I hate it when it does that. Telephones and jebels don't mix. For a moment I cast around the wadi to see where the satphone went. Then I'm awake, and stumbling through the grim morning. Too little time to find a dressing gown before the Ansaphone goes off.
The breathy monotone of the Shires. "Hi," it says, "It's Charlotte. Is Charlie there?"
These calls never happen at night, when at least you could blame drugs or alcohol for the misdialling. For this I had to drop my Uzi. I sigh. "Wrong number."
"Oh," she says. Then hangs up. No sorry or anything: just a dialling tone. Morning people are so smug about their moral probity; it never occurs to them to apologise.
"It's perfectly all right. Any time. Just feel free to call." I replace the receiver.
Thirty seconds later, as the bedclothes start to warm up, it rings again.
"Hi, it's Charlotte. Can I speak to Charlie?"
"Look, Charlotte, you've still got the wrong number."
"Oh. Is that -?" She recites my number.
"Well, Charlie must be there, then."
"Sorry. He's not."
"Well, when's he going to be back?"
"He won't be. He doesn't live here".
"Oh. Has he moved?"
"No idea, but he doesn't live here."
"Oh." She hangs up.
I dial 1471. She's withheld her number. I briefly consider a fag and a cup of coffee, then take the phone to the bedroom.
This time, she gives me just enough time to believe she's given up. The furring of a light doze has begun to translate itself into moments of blackness, and every now and then I catch a glimpse of the Qasr el Bint from above, from the table mountain where Saul or Doeg or one of those biblical warmongers cornered 18,000 Edomites and chucked them off a cliff. Any moment now, a hand grenade is going to form in my hand and I'll be off and running. Instead, the phone rings and I flail in search of it.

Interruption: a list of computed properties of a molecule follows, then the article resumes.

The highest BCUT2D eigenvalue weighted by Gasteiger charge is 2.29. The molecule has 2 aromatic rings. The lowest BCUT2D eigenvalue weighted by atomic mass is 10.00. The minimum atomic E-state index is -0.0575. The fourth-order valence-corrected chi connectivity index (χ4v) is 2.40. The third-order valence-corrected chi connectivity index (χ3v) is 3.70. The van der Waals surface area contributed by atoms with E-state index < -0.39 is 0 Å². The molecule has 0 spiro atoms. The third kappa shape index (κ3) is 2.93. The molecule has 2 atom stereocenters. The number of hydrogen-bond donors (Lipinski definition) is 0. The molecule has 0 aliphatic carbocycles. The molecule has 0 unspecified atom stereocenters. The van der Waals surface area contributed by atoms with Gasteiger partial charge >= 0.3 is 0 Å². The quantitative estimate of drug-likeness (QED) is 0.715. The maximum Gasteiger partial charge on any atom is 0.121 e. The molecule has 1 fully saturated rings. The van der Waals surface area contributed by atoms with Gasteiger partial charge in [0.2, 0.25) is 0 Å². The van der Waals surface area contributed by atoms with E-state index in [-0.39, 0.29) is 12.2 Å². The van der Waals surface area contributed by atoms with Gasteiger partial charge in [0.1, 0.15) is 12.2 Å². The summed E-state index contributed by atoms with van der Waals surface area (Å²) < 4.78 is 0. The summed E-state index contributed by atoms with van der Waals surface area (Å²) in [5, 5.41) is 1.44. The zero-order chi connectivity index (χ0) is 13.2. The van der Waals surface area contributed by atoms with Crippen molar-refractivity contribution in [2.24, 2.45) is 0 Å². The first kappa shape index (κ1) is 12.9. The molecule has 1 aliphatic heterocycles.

There's a pause. "Can I speak to Charlie, please?"
"Charlotte, I can't help you with this. I don't know who Charlie is."
She thinks she's caught me out. "If you don't know who he is," she says triumphantly, "How did you know my name?"
"You told me the last two times you rang."
"Look, Charlotte," I sit up. "Charlie isn't here. I've lived here for years, and there's never been anyone called Charlie here. You've either got the wrong number or he's given you the wrong number. I'm sorry about that, but please don't ring me again. I still won't be able to produce him. OK?"
More silence. "Goodbye, Charlotte."
There's no point now. I'll never know if my freedom fight came out right. I find a jumper, start switching on heating. As I fill the kettle, the phone goes again.
"Look," says Charlotte, "Can you tell Charlie that if he didn't want to speak to me he could have just told me?"Reuse content